Sunday, March 21, 2010

My Personal Flash Sideways

A funny thing happened today on the ol' Facebook. (Which, if you're reading this on FB as an imported note, you should click on the hyperlinked title to read the original Linda Without Borders blog post instead, for authenticity's sake.) I came across my first grade class photo. Most of you adoring fans know I grew up in Phoenix, but before we moved to Phoenix I actually lived in a tiny, tiny, tiny, TINY town in northern Arizona called Joseph City. I cannot emphasize enough the smallness of this town. I have been to many, many small towns across these United States in my day, and I am here to tell you that Joseph City is smaller. Seriously. SERiously.

Your small town has one stoplight? Joseph City has none. Your small town has one supermarket? Nope. We had to go to Holbrook, ten minutes down the interstate highway, to go to Safeway. You know where we went for things like doctors and other civilization? Winslow. That's right, Winslow, Arizona, where you may or may not find yourself standing on a corner. You thought Winslow was small, but that's because you blinked and you missed Joseph City. The "City" part of the name is a lofty unmet aspiration, or perhaps just a joke, sort of like the "Christian Right," which is usually neither.

The one thing that is in Joseph City - well, "in" in the sense that it's there within the same general several square miles area - is a power plant, where my dad the electrical engineer worked for a few years before joining the power company's offices in civilization/Phoenix, only making supervisory side trips to Joseph City once a in a while. There's pretty much not a whole lot of other reason for Joseph City to exist: there's the power plant, and the schools (power plant children), and the school teachers. And their children. And a church.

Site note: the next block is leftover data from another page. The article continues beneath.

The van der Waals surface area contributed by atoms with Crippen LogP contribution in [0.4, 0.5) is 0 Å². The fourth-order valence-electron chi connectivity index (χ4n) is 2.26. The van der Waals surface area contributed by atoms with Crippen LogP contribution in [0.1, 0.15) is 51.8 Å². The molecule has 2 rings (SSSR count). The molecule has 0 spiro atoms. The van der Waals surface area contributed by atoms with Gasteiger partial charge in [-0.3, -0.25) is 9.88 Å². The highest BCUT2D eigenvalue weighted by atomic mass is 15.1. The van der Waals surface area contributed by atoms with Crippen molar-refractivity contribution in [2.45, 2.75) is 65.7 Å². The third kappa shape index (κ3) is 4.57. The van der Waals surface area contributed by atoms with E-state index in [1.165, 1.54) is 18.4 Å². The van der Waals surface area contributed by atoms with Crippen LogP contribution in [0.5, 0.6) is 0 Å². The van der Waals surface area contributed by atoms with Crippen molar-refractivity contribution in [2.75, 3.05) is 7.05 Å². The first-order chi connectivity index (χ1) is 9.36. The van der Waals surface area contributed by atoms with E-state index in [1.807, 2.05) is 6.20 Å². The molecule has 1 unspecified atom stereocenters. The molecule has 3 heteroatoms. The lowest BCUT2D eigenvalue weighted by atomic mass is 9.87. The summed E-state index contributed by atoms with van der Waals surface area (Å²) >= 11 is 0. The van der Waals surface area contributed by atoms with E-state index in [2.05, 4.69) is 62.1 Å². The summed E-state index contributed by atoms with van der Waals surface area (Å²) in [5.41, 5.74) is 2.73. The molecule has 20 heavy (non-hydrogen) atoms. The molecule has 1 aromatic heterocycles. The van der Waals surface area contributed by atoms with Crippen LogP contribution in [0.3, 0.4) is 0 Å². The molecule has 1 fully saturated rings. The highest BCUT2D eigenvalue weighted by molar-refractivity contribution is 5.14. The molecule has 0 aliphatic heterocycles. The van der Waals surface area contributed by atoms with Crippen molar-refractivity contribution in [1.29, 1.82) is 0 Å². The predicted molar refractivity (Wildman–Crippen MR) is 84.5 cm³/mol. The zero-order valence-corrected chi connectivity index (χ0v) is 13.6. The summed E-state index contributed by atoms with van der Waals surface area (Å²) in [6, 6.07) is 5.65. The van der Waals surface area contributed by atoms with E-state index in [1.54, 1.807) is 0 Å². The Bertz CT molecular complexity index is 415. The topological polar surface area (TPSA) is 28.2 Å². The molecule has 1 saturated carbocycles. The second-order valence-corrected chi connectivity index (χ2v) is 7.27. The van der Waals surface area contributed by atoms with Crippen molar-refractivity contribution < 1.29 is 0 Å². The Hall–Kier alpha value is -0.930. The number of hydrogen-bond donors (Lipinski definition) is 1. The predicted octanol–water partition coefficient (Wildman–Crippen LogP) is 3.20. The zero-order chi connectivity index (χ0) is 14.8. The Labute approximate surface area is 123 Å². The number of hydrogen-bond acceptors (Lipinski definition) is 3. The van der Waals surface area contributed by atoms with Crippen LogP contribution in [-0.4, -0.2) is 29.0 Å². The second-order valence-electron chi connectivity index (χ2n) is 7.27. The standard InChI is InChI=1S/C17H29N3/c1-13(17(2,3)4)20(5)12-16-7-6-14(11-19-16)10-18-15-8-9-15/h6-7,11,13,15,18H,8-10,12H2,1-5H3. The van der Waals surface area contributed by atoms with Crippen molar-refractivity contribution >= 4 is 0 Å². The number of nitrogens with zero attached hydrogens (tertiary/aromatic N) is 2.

Anyhow, Joseph City is where I lived from age 2 to age 6, and I have many a fond memory of things like learning to ride a bike! And swimming lessons (in the high school pool)! And piano lessons, which I cried until my mom let me quit. And the wallpaper in my room, and the family room fireplace, and the playroom, and the carpet, all in the house that seems so huge in my memory but I know is really small, having checked it out when I did a Joseph City drive-by as an adult. And perhaps most memorable of all, attending first grade.

So you can imagine how strange it was today on Facebook to stumble upon the Mrs. Dare class photo. I have a copy of this photo somewhere, in the albums and archives in my parents' Arizona abodes, but I'm not sure exactly where, and I haven't looked at it in years. Stumbling across the photo was not the weirdest part, however. What was weird was seeing the tagged classmates. There were the girls who were my "best friends" in first grade, as I recall. There were the boys whose parents were friends with my parents, whose siblings were in my sister's class, and so on. There were the familiar litany of last names because it was, after all, a very small town, and most families' names were pretty well known to most of us other families.